If you ask most players their favourite way to win, most would respond with tactics and sacrifices, something like a mythical Queen sacrifice that leads to a brilliant forced mate. To play like Morphy, art on the chess board. I won’t lie, I’m one of those people … but a close second is what I call the python, where you suffocate your opponent to death, where they simply have no moves left. Sometimes, this can be even more beautiful than a dashing sacrifice, or at least I think so.
Normally, such a python strategy happens when one side has a lack of space, and then they get slowly squeezed to death. This game is odd in that it quickly opens up, both sides flying across the board … and yet, suddenly Black finds himself with no play, nothing to do and no hope of getting out. The python had him firm, and the result may be my favourite game of 2015.
I remember playing this game, and my thoughts were all over the place. I went from super confident to super worried and back again. Truly Dr. Jekyll and Mr. Hyde, for it’s hard to imagine the same person played all my moves.
If you go by the computer, my first nine moves are perfect. I then start turning into Mr. Hyde, where my moves become worse and worse, until finally I make five tactically flawed moves in a row. Fortunately, Dr. Jekyll starts to reassert himself, and I finish the game off in an endgame without incident.
The game is short but the analysis long, mostly due to the mistakes. Dig in and get ready to calculate with me. Continue reading →
When you hear about chess skills, you normally think about calculating variations, visualization and all that. While these are definitely important, they aren’t the most fundamental chess skills. To fully develop from beginner to intermediate and then to advanced, you need to master these basics first. I’ve listed them below, going from most fundamental to more specialist as we go. Continue reading →
Sometimes chess games get messy. Instead of calm logic the board is set aflame in chaos, and you can’t tell heads from tails. You have no idea what the heck is going on. There are so many hanging pieces and potential tactics that only a computer can calculate it all. All you can do is keep your head above the water and try to out-steer your opponent in the tactical mayhem.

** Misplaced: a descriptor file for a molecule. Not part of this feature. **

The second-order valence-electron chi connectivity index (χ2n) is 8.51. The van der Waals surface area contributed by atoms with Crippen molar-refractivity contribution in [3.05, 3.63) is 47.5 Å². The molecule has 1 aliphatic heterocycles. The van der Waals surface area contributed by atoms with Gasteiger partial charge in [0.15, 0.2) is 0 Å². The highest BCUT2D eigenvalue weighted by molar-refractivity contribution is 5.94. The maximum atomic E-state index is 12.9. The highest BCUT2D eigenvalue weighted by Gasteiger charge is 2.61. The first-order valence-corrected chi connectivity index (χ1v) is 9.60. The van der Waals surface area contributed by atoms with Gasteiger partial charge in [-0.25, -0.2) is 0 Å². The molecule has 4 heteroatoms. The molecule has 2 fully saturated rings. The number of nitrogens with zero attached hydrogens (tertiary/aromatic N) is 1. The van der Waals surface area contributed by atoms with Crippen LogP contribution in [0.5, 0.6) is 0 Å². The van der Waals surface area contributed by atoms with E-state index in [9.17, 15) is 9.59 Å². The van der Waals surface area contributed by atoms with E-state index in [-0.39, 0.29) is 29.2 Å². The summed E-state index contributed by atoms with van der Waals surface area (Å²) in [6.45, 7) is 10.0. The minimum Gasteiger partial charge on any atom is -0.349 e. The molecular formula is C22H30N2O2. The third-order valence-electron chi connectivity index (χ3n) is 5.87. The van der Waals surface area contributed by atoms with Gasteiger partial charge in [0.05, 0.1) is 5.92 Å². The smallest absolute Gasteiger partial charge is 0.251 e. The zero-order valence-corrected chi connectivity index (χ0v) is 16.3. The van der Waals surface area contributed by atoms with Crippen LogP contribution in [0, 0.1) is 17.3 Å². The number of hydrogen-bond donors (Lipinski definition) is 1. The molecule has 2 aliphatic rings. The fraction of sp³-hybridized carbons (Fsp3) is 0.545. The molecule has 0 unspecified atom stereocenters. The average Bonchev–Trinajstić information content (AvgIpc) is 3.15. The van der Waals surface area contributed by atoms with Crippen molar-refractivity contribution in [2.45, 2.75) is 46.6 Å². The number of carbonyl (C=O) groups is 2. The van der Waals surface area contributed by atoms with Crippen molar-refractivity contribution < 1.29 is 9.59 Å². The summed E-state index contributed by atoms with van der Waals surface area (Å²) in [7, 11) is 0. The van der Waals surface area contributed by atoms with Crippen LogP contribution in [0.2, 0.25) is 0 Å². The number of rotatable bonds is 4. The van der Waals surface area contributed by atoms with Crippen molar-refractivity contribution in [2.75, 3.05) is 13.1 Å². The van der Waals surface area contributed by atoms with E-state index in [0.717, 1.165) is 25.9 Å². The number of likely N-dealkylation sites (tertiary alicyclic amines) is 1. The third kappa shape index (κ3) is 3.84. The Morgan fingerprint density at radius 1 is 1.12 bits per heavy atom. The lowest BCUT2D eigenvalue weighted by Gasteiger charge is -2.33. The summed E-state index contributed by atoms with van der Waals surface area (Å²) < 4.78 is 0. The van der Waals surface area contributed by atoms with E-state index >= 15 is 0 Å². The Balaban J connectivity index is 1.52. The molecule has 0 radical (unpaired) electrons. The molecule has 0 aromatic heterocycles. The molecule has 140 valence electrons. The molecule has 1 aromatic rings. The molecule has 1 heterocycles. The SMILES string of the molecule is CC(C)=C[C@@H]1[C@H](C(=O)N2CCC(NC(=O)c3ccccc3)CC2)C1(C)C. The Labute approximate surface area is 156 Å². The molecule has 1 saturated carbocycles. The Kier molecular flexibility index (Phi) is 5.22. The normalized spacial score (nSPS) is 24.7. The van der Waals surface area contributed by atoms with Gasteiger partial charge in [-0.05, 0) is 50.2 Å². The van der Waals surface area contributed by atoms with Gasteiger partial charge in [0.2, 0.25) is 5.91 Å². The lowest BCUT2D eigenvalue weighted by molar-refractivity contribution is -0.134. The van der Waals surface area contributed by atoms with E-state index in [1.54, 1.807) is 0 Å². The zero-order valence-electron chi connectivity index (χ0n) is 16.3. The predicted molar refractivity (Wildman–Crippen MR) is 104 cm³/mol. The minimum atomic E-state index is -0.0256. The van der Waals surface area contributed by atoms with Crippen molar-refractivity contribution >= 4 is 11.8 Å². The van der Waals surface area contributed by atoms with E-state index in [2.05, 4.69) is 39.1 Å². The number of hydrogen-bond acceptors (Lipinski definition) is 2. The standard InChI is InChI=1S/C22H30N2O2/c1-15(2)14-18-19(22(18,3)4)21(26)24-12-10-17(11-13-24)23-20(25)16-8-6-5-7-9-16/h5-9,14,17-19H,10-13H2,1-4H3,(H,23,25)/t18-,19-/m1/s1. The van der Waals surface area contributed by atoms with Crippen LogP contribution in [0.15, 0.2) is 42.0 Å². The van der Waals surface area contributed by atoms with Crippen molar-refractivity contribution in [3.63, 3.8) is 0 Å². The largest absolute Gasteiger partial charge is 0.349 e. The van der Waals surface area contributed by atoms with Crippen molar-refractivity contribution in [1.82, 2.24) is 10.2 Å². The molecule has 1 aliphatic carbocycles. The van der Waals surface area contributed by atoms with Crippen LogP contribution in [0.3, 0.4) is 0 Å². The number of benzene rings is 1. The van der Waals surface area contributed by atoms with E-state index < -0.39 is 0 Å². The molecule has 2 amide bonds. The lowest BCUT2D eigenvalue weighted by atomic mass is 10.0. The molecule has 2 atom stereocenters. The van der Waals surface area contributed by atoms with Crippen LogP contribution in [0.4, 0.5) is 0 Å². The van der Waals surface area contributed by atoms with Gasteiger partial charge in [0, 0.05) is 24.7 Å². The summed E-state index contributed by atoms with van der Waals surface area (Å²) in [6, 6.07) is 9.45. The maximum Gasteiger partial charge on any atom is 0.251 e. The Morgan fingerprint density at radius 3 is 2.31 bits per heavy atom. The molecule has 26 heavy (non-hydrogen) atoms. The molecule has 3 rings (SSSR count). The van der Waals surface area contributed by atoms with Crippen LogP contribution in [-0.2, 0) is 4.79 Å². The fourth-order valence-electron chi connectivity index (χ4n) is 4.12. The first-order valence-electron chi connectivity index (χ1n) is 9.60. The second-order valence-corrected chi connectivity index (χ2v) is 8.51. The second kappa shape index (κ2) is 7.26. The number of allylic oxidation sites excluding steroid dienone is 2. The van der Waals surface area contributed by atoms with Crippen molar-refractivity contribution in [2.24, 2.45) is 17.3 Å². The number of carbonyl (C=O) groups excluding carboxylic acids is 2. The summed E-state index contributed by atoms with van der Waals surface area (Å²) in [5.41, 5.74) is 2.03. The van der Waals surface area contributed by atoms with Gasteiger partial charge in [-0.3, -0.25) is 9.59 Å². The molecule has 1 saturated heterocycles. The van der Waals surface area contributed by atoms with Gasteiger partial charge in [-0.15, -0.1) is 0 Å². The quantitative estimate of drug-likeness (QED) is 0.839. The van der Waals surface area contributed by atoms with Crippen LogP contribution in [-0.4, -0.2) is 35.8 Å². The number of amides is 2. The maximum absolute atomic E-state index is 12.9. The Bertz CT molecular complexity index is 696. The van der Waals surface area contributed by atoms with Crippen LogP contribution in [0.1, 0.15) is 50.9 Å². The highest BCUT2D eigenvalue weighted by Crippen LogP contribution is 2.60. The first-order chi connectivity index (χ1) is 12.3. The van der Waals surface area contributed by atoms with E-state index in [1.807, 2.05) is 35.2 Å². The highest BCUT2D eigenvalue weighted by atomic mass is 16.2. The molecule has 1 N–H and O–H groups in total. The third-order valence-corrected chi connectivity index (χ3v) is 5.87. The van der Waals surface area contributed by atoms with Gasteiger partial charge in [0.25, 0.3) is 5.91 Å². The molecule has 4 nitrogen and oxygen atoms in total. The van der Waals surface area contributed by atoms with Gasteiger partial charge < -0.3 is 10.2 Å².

In general, such games fall under two types. First, both sides attack the enemy King. This is especially common in opposite-side castling, like the Sicilian Dragon. Very complicated. Second, there can be a sacrifice for unclear compensation. Giving up a pawn or a piece for attack is the prime example.
I’ve been playing less chess the last few weeks, for a variety of reasons. I planned on doing NaNoWriMo, so I didn’t start many games … and then I stopped doing NaNoWriMo, so opps. I’ve also had other changes in my life, and this caused me to budget my time and chess is the area that suffered.
All in all, I only completed two games in November. One was a rather uninteresting draw in the Open Spanish. I’ve linked it but offer no real comment. I had slight winning chances in the endgame but pushed my pawn too early, and it would have taken lots of grinding for any chance of winning. The other game was more interesting but worse: I lost. Continue reading →
April was an interesting month. I stopped training for chess and started playing chess. There’s a difference. While I experienced ups and downs, April was largely positive. As of the time of writing, I haven’t lost a game. I have completed ten games at chess.com, going 10-0-1, and eleven games at net-chess.com, going a perfect 11-0. My rating at chess.com is currently 1704, very close to my old standard of 1800. Another month and I just might get that. Net-chess unfortunately either doesn’t use the standard elo rating system or has an incredibly inflated one, as my rating is over 2600.
All in all, that’s 21 games without a loss, so I’ll take that. But first, let’s look at my Tactics Stats.